If we have an inkling of how many Obamacare exchange enrollees were previously uninsured, The latest McKinsey report gives some insight. Based on its latest online survey, a paltry one-quarter of those signing up were originally uninsured. This conclusion is based on a sample of almost 3,000 people surveyed in April 2014 who were eligible for a federally qualified health plan in the individual market both on and off Obamacare’s state and federal health exchanges.
Despite the briefing’s small sample size and a methodology that cannot be directly compared to the exchange population, its main objective was to analyze consumer behavior when shopping for coverage in the individual market as well as awareness of the federal health law’s subsidized health plans and penalties.
When Blue Cross and Blue Shield of North Carolina discussed its Obamacare policyholder mix last Friday, representatives did mention that 70% of exchange enrollees were not BCBS policyholders in 2013. Of course, that figure could mean lots of different things other than those who were uninsured signing up for the first time or individuals having difficulty maintaining coverage due to pre-existing health conditions; it could also come from those who now work part-time and no longer rely on employer-sponsored insurance, were dumped off their group coverage due to Obamacare’s costly insurance mandates, or are transitioning between jobs.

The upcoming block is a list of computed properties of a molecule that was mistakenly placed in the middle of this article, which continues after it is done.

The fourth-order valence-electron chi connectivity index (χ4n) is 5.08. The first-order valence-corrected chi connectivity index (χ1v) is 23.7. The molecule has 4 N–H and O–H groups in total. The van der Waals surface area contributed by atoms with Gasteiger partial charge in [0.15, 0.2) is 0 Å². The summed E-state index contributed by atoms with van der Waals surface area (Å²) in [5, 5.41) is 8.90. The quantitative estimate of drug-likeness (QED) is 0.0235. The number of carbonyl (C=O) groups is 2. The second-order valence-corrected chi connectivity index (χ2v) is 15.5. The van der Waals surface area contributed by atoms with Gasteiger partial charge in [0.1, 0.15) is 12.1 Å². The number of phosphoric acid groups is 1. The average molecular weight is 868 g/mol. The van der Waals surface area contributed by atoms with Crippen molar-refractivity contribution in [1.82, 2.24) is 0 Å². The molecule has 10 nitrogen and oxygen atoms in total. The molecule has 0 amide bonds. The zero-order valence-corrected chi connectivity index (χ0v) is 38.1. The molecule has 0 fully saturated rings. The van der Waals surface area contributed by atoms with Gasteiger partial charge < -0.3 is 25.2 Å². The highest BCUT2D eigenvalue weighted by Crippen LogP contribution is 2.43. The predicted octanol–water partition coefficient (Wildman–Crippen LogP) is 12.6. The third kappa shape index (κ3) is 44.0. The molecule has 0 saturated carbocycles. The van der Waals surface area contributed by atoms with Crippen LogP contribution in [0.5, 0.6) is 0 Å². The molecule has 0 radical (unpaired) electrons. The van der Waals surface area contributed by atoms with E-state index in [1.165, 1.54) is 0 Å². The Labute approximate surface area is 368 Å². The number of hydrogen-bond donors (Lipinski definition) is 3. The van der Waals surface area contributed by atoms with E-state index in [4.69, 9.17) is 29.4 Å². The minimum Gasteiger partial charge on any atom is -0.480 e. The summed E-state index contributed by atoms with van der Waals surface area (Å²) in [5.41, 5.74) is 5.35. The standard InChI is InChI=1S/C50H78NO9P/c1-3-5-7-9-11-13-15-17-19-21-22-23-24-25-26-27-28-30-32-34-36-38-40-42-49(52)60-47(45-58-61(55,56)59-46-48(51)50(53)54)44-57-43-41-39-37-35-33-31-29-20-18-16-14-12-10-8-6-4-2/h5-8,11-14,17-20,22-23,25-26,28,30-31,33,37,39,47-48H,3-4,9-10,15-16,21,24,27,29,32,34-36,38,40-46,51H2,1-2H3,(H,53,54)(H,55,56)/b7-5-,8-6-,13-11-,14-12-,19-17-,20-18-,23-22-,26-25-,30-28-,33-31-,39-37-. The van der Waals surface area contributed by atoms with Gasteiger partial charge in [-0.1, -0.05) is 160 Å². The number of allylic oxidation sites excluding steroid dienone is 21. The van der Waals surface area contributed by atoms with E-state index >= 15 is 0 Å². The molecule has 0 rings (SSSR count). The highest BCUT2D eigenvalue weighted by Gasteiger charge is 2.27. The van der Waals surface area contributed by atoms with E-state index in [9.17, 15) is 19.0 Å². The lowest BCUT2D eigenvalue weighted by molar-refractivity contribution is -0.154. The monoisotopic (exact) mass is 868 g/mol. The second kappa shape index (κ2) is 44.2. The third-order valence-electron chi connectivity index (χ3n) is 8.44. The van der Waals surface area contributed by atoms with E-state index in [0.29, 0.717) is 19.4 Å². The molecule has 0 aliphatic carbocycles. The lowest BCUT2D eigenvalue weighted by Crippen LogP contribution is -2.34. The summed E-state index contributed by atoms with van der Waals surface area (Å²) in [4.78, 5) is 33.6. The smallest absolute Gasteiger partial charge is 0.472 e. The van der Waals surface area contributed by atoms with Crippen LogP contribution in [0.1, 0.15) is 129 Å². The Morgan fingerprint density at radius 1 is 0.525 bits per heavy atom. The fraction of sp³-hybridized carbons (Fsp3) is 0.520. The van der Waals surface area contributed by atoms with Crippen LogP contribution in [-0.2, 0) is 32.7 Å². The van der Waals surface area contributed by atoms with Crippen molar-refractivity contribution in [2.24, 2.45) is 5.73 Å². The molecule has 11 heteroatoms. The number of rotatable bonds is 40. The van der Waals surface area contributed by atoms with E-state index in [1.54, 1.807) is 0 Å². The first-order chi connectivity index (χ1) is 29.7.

The Weekly Standard further explains:
It is far from clear that the 8 million or so enrollees in Obamacare’s exchange plans are happy to be there. Some were forced into these exchanges because their plans were canceled, and many others signed up for coverage despite the fact that they find their options unattractive. The truth is that Obamacare is pushing Americans into accepting its bureaucratic constraints through taxes and regulations, including the tax on remaining uninsured.
We should not be surprised that this kind of pressure can push people into signing up. But we should also not be surprised that it offends many Americans who resent being shoved into a government-restricted marketplace. And it seems likely that many more families will find themselves facing displacement, uncertainty, and unattractive options as many small businesses lose their pre-Obamacare coverage this fall and are forced to either spend more or end their employee coverage.